I started Fire Dawgs Junk Removal in August of 2011. Strapping in for the journey with me was a good friend that I originally met while on active duty in the Air Force. We were stationed together at Eielson AFB just north of Fairbanks, Alaska from 2004-2005. As young, single Airmen we had traversed the challenges of military service together representing our country as military firefighters, known in the armed forces as “Fire Dawgs.” We worked hard while on duty, and played hard when off. Serving your country is an adventure on its own, but add in the beauty, cold and unknowns of winter in Alaska, and it’s another adventure altogether.
When we separated from the Air Force, we both went our separate ways but stayed in touch. In 2011, we were once again working together as firefighters at the same fire department, this time as civilian firefighters. A lot had changed since our active duty days; he was married with a little one on the way and I was engaged to be married. We were looking to start a business on our days off shift and had lots of big ideas, dreams and ambition. We had served in the military together, were both starting families and so we naively thought, “We could ‘Crush It’ in business together!” Ah yes, the old friend together in business story. (See “Should friends start businesses together?”)
We knew we wanted to make more money that we both loosely believed would lead to a better quality of life in the future. However, we never got specific as to “Why?” we wanted to run a business. Fortunately for us, we already had trust, grit and a strong work ethic that allowed us to push through with the business despite not being very thoughtful early on. We did write a business plan so we thought we had a good road map. I can tell you though, answering “Why?” might be one of the most important questions you can ask if answered truthfully. Keep in mind, your “Why?” might not be just one thing, it might be a number of reasons. Had we spent some time really exploring that question and its ansewers, we might have made better decisions as we grew the company. I say that because when faced with tough decisions, or deciding on strategy, we would have been comparing it against our “Why?”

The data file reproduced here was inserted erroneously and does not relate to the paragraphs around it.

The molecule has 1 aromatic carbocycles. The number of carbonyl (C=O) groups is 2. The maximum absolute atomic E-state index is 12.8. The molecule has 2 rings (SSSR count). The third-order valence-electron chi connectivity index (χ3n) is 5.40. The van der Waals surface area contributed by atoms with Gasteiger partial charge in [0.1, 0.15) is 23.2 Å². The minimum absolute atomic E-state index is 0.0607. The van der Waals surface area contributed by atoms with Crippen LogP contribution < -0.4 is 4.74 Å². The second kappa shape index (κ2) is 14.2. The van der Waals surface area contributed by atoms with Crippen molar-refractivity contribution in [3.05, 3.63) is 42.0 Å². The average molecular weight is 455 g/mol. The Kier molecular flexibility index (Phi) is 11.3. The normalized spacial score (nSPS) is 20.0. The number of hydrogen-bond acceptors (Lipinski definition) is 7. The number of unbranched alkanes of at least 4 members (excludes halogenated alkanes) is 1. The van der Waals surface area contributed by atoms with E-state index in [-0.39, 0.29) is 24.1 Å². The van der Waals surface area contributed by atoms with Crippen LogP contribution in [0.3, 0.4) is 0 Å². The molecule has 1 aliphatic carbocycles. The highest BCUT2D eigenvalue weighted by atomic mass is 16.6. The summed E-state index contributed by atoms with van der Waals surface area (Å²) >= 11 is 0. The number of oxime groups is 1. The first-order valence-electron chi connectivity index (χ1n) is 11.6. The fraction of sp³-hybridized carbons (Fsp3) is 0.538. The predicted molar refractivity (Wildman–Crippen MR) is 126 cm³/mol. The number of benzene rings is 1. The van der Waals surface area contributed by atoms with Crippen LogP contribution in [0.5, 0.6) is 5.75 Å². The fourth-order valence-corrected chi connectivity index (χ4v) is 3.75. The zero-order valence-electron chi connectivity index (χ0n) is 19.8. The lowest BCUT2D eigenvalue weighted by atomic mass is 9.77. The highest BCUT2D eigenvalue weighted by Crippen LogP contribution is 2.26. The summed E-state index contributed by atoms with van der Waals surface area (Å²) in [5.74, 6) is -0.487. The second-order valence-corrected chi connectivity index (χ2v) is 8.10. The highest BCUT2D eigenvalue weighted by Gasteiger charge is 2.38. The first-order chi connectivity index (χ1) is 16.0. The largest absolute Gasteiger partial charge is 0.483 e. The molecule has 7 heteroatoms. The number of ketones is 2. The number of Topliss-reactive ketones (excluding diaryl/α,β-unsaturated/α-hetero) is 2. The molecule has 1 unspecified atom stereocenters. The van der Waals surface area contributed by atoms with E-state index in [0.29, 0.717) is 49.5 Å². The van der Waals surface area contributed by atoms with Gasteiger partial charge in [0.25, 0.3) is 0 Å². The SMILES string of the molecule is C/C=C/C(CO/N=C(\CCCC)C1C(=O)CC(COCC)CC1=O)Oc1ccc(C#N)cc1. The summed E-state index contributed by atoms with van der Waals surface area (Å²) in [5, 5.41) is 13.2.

We didn’t though and, as a result, we got knocked down A LOT, made a mountain of mistakes and learned a lot of expensive lessons. I understand, you might be thinking that struggle and failure will provide perspective and that it did; however, there are also just bad decisions that we’d all like to avoid. With the benefit of hindsight, I can look back at some of those poor decisions and honestly say that some of the corresponding mistakes that followed those decisions were avoidable had we been comparing the decisions against our answers to:
“Why in the HELL are we putting ourselves through this?”
Business is hard. There were lots of days that I woke up and simply wanted to go back to sleep. There were days when I dreaded going to work because it meant that I had to deal with the mess that I had created. There were days when I was in the office at 5am and didn’t leave that night until 8pm. Days like that SUCK. Nobody wins when you have to go through one of those days. Your family misses you, your spouse is worried about you, your team might be worried about your stress level or you might be a miserable person to be around. So, if we have to go through a day like that, then we better have a good answer to “Why?”
In 2013, my wife and I welcomed our first son into the world. We had our second son in 2017. By then, my “Why?” had become very clear. I wanted to own a business so that I could teach my children about business and hard work. I wanted to have something to pass down to them if appropriate or if they were interested. I wanted to have extra income so that I could go on trips with them. I wanted to teach them about Leadership. I wanted to teach my sons how to be good men… in all of that, I had established FAMILY as my “Why?” and had a bucket of corresponding answers to support my “Why?”
Now, when children or family are your “Why?” it can also be a slippery slope for business owners to justify putting in 80 hours a week only to have their family never see them. As I write this, I have a picture next to my computer of me holding both of my boys in front of a fire truck at my fire station. It’s a reminder that any time I spend AWAY from them had better get me close to spending even more quality time WITH them.
After 7 years in business, I’ve managed to create a series of processes, checklists and systems that allow for my team to run the business on a day to day basis. It still requires my leadership and guidance; however, it no longer needs every hour of my day. As a result, I have additional income from my business and spend even more time with my family then some of my friends who work Monday-Friday jobs and have the weekends off. I’m still far from the metaphorical mountaintop but I have created some balance and the future is bright for our small business.
Although my original business partner is no longer in the company, and I now own 100% of the company with my wife, he and I are still on the same fire department together and remain friends to this day. We often reflect on the early days of the business with nostalgia, as though we were lucky to get through it. It’s through that reflection where I can honestly advise any aspiring entrepreneur to answer one simple question before you embark on this trying journey:
Why in the H E double hockey sticks do you want to start a business?